MSI makes some exceptional hardware. I'm a massive fan of the company's laptop range, especially the GS65 Stealth. If a laptop isn't quite what you're after, then perhaps the Infinite X may be just what you need.
The Infinite X is MSI's answer to gamers who want a pre-built machine that's not only powerful enough for latest games, but can also be upgraded at a later date and has a solid design that isn't too obnoxious. Featuring the latest in Intel and Nvidia tech, we're off to a good start, but just how good is this desktop where it counts most?
Starts at about $1,699Bottom line: MSI has done a fine job with the Infinite X, if only it could work out a few minor complaints.
- Solid build and design.
- Powerful enough for gaming.
- Carry handle.
- Glass window protrudes.
- Limited I/O.
What you'll love about the MSI Infinite X
I've never been a fan of pre-built desktop PCs, let alone gaming rigs. It wasn't long ago that some desktops would come rocking custom shrouds, as well as a host of other "features" that would prevent one from upgrading the machine later or swapping out dead components. I get the reasons behind it (they want you to purchase another model at a later date) but it isn't really consumer-friendly.
|Form factor||Desktop PC|
|Processor||Up to 8th Gen Intel Core i7-7800K|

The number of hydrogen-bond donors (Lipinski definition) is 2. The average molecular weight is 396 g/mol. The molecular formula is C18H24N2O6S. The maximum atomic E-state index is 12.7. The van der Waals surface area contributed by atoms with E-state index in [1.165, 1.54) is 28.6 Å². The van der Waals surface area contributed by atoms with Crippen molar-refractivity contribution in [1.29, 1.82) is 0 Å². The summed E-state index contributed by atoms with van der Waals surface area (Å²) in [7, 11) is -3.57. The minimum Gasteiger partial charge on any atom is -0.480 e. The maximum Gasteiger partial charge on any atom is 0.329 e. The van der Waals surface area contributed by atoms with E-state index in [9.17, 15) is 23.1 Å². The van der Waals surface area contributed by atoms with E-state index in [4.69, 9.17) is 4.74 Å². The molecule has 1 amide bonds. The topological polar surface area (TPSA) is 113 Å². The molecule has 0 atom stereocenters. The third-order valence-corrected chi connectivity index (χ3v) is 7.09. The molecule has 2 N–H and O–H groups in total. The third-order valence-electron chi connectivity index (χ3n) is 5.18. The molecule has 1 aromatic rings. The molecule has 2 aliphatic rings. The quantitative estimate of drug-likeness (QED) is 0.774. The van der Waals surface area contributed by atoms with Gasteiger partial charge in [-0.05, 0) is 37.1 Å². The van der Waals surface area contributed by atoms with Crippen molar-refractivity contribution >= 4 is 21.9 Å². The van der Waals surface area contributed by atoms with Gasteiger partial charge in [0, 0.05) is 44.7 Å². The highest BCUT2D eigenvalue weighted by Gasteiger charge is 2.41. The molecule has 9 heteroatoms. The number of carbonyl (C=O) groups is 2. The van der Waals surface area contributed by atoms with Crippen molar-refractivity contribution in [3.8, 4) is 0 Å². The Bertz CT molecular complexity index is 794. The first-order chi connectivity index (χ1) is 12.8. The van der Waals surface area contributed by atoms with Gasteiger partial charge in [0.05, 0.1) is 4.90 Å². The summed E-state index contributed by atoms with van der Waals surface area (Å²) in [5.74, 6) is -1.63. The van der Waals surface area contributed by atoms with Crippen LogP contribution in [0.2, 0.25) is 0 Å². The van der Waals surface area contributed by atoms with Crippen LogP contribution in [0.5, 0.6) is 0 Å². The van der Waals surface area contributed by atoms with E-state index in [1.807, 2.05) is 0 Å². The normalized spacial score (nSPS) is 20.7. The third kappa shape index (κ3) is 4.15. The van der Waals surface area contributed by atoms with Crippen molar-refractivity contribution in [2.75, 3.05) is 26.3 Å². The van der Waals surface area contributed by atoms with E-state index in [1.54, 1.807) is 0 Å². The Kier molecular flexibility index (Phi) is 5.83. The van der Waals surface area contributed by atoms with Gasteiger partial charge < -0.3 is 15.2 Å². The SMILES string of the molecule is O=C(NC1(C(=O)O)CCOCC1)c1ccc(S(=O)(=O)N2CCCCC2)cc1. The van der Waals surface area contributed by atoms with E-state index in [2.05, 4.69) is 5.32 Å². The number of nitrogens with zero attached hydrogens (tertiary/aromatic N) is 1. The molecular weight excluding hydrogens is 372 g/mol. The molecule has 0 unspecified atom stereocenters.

|Graphics||Up to GTX 1080 Ti|
|Storage||256GB M.2 SSD|
2 TB HDD
Bluetooth 4.2 (optional)
|Ports||1x USB 3.1 Gen1 Type-C|
5x USB 3.1 Gen1 Type-A
3x USB 2.0
5x Audio interface
|Size||8.2 inches x 17.7 inches x 19.2 inches|
(210 x 450 x 488 mm)
|OS||Windows 10 Home|
|Weight||33 lb (15 kg)|
Those days are long behind us and the MSI Infinite has numerous things going for it that allows me to continue down my path of becoming something of an advocate. These desktops really are the only option for those who simply cannot build their own PCs and don't wish to go down the even more pricey custom build route.
The specifications of the Infinite X are impressive. You've got at least an Intel Core i7-8700 CPU, GTX 1070 GPU, and 16 GB of RAM. That makes for an impressive gaming rig — my main custom desktop has a Ryzen 5 and GTX 1070, handing most games on full settings at 1440p. If you have a little more cash to splash, there are even more powerful configurations available with the range-topper rocking a CPU that can be overclocked.
MSI opted for a gamer look without going too overboard. Much like its laptops, the company doesn't make the designs of components and other gamer gear too obnoxious. Looking at the Infinite X, you can tell it's a gaming machine, but not one that looks at all tacky.
There are plenty of vents to allow for enough air to pass through the case and cool the internals. And the side panel can be switched out for the included tempered glass window. If you're all about aesthetics, it's a worthy upgrade and adds that final touch to an already excellent design. There are a few negatives about this glass panel, which I'll touch on later.
Overall, it's a great-looking desktop PC. There are even enough RGBs included for maximum gamer effect and a solid carry handle for transporting the desktop to LAN events. MSI also bundles a mouse and keyboard with the PC; both are mediocre.
All the power you need